Do You Need Quiet Time?

Would taking a break from the distractions such as email make you more productive

7 March 2008

To be more productive, a group of engineers and managers at Intel Corp. has adopted a “quiet time” to eliminate office distractions. On Tuesday mornings they turn off their e-mail, forward calls to voice mail, decline all meetings, and hang a Do Not Disturb sign on their doors. Some say distractions such as a steady barrage of e-mail and phone calls hinder the ability to focus on work that requires creativity and analysis. But others argue that it’s vital to respond promptly so co-workers can get the answers they need. Would you want your employer to adopt a quiet time like Intel’s?

Respond to this question by e-mail or regular mail. Space may not permit publication of all responses, but we’ll try to draw a representative sample. Responses will appear in the June issue of The Institute and may be edited for brevity. Suggestions for questions are welcome.

Responses to December’s question
Wikipedia: Fact or Fiction?

A Caltech graduate student has developed a search tool that can trace who makes entries in Wikipedia, the online encyclopedia that lets anyone edit content on everything from Paris Hilton to the history of electricity. The Web site has become a popular one-stop research source, but there’s a debate about its information. Entries have been found to be inaccurate; at least one person discovered that his biography contained false, defamatory information. And the new search tool revealed that many companies delete negative, though factual, information about themselves.
How much do you trust Wikipedia’s content?


Researchers Beware

Wikipedia is so variable that it cannot be trusted as a research source. I would berate any student who considered it a worthwhile source on its own. It can be useful with corroborating sources, but then why bother with it when those other sites can be used instead? Let the researcher beware if we continue to accept Wikipedia as the source of mis­information that it is.

Auckland, New Zealand


Depends on the Subject

I’ve been using Wikipedia for about three years and have seen significant improvement in that time. While I agree that for critical uses you would want a resource that’s less subject to random edits, I usually find it’s not hard to distinguish high-quality Wikipedia articles from less credible ones.

Articles on engineering subjects are usually in great need of improvement since they are often long, poorly organized, and overspecialized.

Winnipeg, Man., Canada


Far From Fiction

Wikipedia is a convenient and valuable tool. I trust it more than I trust The New York Times or scientific papers written by academics. But like everything else created by humans, it has errors and contains the biases of those who write or edit the articles. However, Wikipedia has something that no paper publication has: the ability to be corrected by its readers. Don’t sell it short, and don’t call it fiction.

New York, N.Y.


Proceed With Caution

I am a university professor, and I know that a lot of students use Wikipedia. I always advise them to use it as a starting point and to certify the infor­mation from other valid sources.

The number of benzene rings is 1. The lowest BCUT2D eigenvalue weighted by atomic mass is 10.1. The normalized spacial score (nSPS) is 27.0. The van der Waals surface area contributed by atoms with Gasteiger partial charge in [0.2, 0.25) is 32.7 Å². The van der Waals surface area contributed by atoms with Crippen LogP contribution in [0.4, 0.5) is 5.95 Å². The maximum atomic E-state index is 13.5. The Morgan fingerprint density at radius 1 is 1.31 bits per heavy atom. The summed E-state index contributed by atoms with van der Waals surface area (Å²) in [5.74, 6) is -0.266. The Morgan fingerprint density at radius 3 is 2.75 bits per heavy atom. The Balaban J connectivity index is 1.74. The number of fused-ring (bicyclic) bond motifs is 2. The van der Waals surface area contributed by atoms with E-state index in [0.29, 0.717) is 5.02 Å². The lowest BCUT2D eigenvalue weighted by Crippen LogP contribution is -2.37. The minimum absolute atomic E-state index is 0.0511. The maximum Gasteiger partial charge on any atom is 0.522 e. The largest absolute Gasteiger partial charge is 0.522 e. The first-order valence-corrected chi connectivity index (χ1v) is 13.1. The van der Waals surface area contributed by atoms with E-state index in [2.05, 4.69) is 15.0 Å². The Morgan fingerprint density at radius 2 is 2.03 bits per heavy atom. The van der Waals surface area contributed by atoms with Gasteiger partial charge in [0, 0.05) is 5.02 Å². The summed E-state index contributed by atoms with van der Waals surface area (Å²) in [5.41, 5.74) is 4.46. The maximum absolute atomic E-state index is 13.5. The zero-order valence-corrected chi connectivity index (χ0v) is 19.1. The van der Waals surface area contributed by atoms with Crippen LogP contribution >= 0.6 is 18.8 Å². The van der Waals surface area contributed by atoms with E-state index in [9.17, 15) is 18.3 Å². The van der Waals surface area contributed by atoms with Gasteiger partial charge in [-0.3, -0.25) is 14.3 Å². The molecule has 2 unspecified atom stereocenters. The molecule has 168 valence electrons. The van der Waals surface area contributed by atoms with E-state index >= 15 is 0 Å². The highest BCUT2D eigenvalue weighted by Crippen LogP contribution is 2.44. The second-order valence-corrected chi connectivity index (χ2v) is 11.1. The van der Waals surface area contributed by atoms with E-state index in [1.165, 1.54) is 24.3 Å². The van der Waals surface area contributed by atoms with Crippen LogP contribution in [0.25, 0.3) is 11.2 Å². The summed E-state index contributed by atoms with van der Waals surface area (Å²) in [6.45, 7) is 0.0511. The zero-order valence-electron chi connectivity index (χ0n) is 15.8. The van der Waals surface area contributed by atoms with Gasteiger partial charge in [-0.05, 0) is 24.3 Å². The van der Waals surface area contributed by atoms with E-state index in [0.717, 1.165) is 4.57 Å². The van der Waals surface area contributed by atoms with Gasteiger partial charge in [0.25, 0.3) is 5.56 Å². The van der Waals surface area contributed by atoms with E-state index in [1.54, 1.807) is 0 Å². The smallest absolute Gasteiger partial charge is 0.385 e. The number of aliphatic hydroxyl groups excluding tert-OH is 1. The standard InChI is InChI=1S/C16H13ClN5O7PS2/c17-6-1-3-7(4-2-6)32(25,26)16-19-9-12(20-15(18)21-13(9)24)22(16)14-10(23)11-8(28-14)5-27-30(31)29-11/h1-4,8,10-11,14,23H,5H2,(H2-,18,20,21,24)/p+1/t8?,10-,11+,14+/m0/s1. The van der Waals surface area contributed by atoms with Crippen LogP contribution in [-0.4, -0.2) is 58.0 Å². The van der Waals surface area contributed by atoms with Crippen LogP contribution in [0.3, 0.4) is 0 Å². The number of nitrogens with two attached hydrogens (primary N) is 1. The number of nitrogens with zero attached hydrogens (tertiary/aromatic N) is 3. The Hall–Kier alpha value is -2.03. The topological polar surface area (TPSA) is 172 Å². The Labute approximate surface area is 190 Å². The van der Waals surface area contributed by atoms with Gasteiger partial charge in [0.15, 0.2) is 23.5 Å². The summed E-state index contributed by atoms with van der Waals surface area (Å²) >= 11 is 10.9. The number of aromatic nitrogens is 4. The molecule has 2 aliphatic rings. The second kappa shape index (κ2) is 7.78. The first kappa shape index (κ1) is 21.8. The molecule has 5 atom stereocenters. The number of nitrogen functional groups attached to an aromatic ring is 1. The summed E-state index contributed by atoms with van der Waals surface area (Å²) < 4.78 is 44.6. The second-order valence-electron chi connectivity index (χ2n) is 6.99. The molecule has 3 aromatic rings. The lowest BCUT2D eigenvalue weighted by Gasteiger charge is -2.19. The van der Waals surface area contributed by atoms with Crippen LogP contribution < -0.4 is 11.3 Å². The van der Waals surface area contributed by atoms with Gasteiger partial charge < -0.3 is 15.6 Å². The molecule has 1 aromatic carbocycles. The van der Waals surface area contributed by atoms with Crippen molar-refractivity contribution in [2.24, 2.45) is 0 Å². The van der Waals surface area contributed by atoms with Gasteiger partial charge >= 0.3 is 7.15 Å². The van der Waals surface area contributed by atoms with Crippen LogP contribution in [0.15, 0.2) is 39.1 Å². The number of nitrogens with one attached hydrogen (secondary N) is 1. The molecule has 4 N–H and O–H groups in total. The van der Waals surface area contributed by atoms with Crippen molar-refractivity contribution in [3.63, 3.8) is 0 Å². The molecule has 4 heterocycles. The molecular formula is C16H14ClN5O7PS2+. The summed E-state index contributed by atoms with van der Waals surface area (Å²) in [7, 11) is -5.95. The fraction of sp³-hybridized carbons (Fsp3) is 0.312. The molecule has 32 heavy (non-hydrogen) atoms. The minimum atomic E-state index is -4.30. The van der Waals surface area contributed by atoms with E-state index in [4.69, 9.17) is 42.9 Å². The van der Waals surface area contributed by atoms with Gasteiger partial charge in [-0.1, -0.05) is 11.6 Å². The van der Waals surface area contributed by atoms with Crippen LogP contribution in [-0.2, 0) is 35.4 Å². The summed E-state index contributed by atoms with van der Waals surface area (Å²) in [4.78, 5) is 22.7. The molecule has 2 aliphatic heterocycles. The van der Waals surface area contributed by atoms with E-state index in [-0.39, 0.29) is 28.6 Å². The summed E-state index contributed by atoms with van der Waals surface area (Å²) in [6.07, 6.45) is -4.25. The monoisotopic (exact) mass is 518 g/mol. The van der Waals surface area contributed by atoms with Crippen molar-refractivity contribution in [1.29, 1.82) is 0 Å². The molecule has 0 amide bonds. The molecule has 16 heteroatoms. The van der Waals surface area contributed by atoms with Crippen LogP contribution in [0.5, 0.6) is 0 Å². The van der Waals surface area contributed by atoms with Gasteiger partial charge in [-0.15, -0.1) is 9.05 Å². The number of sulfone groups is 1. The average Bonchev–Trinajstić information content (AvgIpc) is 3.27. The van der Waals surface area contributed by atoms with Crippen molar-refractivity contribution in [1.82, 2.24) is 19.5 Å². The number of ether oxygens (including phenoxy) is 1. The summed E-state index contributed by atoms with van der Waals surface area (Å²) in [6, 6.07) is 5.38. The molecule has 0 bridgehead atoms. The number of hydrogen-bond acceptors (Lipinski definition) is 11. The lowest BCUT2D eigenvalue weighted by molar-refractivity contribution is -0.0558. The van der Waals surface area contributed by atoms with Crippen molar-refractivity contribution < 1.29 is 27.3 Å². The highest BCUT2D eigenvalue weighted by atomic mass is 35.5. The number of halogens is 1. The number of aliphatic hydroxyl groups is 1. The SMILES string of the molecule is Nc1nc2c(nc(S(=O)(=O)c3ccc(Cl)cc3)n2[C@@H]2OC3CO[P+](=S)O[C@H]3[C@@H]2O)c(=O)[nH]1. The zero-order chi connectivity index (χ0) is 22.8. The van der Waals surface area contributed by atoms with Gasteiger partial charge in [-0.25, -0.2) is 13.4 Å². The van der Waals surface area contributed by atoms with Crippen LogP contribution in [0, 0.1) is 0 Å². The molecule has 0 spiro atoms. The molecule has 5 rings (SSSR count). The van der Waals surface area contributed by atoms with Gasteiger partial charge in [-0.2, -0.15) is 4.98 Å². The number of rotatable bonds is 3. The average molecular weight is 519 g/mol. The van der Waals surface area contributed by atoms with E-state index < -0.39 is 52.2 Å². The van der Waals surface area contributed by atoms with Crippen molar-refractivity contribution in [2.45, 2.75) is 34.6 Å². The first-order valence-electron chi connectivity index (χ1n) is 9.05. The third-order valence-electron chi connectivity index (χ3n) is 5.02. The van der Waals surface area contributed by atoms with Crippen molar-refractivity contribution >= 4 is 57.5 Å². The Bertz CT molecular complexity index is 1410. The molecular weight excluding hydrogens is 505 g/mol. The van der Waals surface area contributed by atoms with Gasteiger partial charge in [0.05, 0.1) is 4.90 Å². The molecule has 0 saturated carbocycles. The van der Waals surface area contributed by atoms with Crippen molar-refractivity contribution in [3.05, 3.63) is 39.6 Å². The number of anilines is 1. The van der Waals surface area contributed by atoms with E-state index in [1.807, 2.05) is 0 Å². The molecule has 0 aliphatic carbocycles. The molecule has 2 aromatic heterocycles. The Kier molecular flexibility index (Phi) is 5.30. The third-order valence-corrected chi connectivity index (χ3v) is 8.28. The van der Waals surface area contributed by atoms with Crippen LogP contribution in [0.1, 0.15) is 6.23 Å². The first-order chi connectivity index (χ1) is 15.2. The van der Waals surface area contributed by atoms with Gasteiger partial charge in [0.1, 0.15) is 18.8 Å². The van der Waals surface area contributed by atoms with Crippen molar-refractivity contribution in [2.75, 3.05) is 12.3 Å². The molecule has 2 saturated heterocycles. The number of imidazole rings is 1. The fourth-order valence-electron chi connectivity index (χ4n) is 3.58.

Leicester, England


Quality Control Lacking

I am a professor of electrical engineering at South Dakota State University, in Brookings. After a student wrote a term paper with information I knew to be inaccurate, I found that the information had come from Wikipedia. I have since prohibited students from using the site for any papers in my classes. It’s unfortunate, because I like the concept behind Wikipedia, but the quality control mechanisms do not seem to be working.

Brookings, S.D.


A Good Learning Tool

I always view information on Wikipedia with skepticism, but I rarely find errors. One instance in which Wikipedia was correct while many of the textbooks I consulted were wrong was in stating the difference between a latch and a flip-flop: a latch is transparent, while a flip-flop is edge-triggered. It has been frustrating trying to teach the distinction to my students because of the ambiguity in most textbooks. I refer my students regularly to definitions in Wikipedia.

El Segundo, Calif.


Cut It Some Slack

Wikipedia may not be a professional encyclopedia, but it has good features. Most online encyclopedias are available only to paid subscribers. Wikipedia is accessible to everyone and contains much more information than any other encyclopedia. It may have inaccuracies, but because it has many readers errors can be quickly identified and corrected. Most information on Wikipedia is reliable enough to give a general idea of what a subject is about.

Stony Brook, N.Y.


It’s Getting There

Finding and fixing false or incomplete information is the cornerstone of Wikipedia. The Wikimedia Foundation, the nonprofit that operates the Web site, has started an initiative to counteract some of the complaints about inaccuracy. Veropedia, an Internet encyclopedia within Wikipedia, has experts proofread Wikipedia articles, and it posts read-only versions of accurate articles. The Mediawiki software developers are preparing a “stable revisions” extension that would require edits to be checked by reputable editors before they go live. Wikipedia is evolving, and problems, once found, are quickly corrected. If it isn’t reputable now, it certainly is on the road to becoming so.


IEEE Member Whitworth is a member of Wikibooks, a project that, along with Wikipedia, is funded by the Wikimedia Foundation. —Ed.

IEEE membership offers a wide range of benefits and opportunities for those who share a common interest in technology. If you are not already a member, consider joining IEEE and becoming part of a worldwide network of more than 400,000 students and professionals.

Learn More